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Sorry To Bother You

Fox // R // October 23, 2018
List Price: $19.99 [Buy now and save at Amazon]

Review by Francis Rizzo III | posted November 1, 2018 | E-mail the Author

In 10 Words or Less

Brilliantly insane condemnation of corporate America

Reviewer's Bias*

Loves: Visually inventive filmmakers, Patton Oswalt, Terry Crews
Likes: David Cross, sharp satire, surreal films, the concept of unions
Dislikes: Many unions from experience
Hates: Corporate greed, sales jobs

The Film

As hard as manual labor is, there are few jobs as bad as working in sales. Your customers usually view you with suspicious disdain, your employers value you only as much as your recent results and unless you have a product that truly sells itself, you are going to have to convince someone to part with their hard-earned money to buy something that they probably don't really need. If you've ever watch the Maysles brothers' Salesman, you know what a difficult life it can be. Now, try to make those sales on the end of a telephone line, and it's become that much worse. That's where Sorry to Bother You, the feature debut by Riley Boots, starts, but unless you've seen it or have had it spoiled for you, there is no way you have any idea where it's going to end.

Cash (Lakeith Stanfield, Atlanta) is a hustler who is struggling to make ends meet. He lives in his uncle's garage but is behind on rent, drives a beater he can't fill with gas and can't find a job. So he winds up in telemarketing, where he tries to sell books to people with little to no interest in what he's offering (in what is the first hint of Riley's imaginative style, as Cash literally drops into people's lives during his calls.) But when he learns a secret from an older coworker (Danny Glover) and discovers his "white voice" (provided by David Cross), things turn around in a big way, and he's on his way to sales success.

However, that's just the start. There's a lot more ahead for Cash, as he gets involved with Squeeze (Steven Yeun), who wants to form a union for the callers--who only make commission and get no benefits, tries to keep a happy relationship with his sign-spinning performance artist fiancee Detroit (Tessa Thompson), and aims for "Power Caller" status under the tutelage of Mr. ________ (Omari Hardwick), whose white voice is provided by Patton Oswalt (and yes, that blank there is intentional.) In the background of all this is a society that has gone off the rails (but not so far removed from current day America), as the top show on TV is the game show "I Got the $#!+ Kicked Out of Me", and people are signing lifetime contracts with WorryFree, a company that provides work, food and shelter, but no pay. You know, slavery.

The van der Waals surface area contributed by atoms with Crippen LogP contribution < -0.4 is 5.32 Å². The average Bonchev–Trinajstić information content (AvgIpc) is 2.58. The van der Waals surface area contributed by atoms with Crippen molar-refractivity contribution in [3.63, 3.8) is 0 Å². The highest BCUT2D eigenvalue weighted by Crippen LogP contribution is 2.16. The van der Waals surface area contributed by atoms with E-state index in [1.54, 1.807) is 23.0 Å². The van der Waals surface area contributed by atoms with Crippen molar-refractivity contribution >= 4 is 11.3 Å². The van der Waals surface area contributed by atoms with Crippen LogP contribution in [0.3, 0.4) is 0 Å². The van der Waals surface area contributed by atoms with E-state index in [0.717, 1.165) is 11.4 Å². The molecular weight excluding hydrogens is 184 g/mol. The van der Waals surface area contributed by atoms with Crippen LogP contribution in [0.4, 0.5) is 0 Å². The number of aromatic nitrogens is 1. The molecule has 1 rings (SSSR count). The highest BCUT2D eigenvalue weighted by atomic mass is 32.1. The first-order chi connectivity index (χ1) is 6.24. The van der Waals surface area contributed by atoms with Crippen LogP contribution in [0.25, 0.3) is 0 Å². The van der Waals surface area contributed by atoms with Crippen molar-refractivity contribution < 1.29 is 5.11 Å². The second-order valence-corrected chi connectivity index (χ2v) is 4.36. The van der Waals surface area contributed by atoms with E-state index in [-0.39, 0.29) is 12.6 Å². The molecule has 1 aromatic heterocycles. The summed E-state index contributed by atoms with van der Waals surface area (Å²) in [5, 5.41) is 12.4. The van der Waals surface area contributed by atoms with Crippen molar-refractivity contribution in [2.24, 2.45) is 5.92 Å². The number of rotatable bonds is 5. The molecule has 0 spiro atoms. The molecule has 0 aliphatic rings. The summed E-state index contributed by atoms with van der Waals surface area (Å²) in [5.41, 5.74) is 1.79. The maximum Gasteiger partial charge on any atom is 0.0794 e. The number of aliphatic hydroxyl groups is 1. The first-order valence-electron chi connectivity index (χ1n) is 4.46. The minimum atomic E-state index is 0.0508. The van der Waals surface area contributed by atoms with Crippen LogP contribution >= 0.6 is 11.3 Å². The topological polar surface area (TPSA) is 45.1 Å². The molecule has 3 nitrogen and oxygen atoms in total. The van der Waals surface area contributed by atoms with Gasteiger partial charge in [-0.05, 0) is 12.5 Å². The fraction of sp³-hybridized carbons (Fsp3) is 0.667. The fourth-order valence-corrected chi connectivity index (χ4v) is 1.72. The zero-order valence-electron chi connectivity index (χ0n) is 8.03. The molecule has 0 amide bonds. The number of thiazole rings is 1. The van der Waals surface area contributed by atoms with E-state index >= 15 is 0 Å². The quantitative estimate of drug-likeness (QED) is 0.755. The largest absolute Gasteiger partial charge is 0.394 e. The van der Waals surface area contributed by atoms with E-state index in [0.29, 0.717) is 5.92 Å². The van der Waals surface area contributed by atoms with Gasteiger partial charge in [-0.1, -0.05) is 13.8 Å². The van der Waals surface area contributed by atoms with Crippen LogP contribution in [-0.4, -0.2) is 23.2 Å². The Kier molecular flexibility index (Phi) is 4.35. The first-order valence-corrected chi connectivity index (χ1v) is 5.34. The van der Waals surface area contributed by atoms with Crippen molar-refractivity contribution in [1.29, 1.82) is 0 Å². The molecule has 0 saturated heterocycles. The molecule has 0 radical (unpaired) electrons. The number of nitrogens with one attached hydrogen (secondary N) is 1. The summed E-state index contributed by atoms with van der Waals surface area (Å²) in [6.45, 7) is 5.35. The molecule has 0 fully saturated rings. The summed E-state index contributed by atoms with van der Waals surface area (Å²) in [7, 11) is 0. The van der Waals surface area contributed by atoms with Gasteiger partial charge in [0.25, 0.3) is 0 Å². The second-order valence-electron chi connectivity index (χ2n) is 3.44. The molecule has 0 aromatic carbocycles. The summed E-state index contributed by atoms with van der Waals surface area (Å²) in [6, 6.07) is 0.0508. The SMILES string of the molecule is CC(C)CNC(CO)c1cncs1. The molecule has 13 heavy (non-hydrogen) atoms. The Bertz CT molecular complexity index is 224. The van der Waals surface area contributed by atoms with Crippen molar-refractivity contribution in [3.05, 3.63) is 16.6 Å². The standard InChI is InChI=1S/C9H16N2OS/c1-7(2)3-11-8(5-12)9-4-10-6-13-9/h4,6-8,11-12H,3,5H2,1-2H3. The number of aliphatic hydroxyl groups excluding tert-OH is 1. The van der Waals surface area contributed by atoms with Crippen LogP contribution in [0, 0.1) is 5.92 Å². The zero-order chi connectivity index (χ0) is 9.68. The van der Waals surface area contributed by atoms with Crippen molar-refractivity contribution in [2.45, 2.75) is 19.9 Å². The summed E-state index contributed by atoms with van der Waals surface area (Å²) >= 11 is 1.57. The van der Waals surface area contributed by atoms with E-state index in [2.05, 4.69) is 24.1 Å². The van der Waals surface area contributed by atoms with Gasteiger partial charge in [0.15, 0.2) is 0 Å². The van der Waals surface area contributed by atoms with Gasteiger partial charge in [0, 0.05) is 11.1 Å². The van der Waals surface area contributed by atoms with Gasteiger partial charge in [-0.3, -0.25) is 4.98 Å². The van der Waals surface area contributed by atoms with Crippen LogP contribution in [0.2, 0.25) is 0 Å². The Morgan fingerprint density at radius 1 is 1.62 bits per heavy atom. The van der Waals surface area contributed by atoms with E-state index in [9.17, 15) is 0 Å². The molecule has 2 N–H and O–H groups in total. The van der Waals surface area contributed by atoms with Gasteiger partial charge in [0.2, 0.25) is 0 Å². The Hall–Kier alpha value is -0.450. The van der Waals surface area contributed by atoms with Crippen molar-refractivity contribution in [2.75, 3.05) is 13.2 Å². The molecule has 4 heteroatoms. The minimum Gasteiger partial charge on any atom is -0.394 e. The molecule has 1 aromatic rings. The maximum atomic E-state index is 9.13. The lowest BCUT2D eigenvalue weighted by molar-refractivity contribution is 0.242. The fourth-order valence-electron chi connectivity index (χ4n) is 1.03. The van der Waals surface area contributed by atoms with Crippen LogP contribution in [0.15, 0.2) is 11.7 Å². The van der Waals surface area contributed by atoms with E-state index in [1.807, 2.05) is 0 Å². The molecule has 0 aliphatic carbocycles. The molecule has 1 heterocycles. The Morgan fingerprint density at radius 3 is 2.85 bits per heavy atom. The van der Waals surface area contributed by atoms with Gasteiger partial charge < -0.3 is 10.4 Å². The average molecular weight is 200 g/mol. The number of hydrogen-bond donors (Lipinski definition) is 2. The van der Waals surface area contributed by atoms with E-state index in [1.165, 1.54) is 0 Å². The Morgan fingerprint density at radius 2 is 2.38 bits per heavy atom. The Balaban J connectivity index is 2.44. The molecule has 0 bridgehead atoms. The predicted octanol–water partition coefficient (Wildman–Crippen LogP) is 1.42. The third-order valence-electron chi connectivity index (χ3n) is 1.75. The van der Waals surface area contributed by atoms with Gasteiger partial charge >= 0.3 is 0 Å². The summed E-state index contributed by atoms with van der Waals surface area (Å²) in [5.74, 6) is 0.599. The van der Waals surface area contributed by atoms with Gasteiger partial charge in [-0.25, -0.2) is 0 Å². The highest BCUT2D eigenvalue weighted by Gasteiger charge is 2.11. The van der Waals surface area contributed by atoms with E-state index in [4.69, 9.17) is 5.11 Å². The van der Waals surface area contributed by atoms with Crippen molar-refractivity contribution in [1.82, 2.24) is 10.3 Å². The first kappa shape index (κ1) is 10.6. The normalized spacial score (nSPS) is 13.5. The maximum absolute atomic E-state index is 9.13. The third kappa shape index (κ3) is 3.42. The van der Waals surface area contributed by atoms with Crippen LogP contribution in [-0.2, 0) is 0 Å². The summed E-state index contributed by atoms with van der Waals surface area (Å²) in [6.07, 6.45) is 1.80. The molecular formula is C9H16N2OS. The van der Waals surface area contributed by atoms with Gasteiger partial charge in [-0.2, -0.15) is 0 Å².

To go too far into the plot would be a disservice to anyone who hasn't seen the movie, as going in relatively cold will result in the best experience, but suffice it to say, Sorry to Bother You has a lot to say about capitalism, labor and society, and doesn't pull a punch along the way, while taking the story in some extreme directions. Directors are referred to as visionary all the time these days, but if anyone deserves that label, it's Riley, who has taken a very serious, real and important set of topics and created a film that is not only up to the task of tackling them honestly, but made it vibrant and entertaining at the same time. Yes, the places the film goes to as it works out the story are utterly crazy, and may break some brains in the process, but sometimes to make a point you have to take things beyond logic. It worked for Swift and his Modest Proposal and it works here for Riley.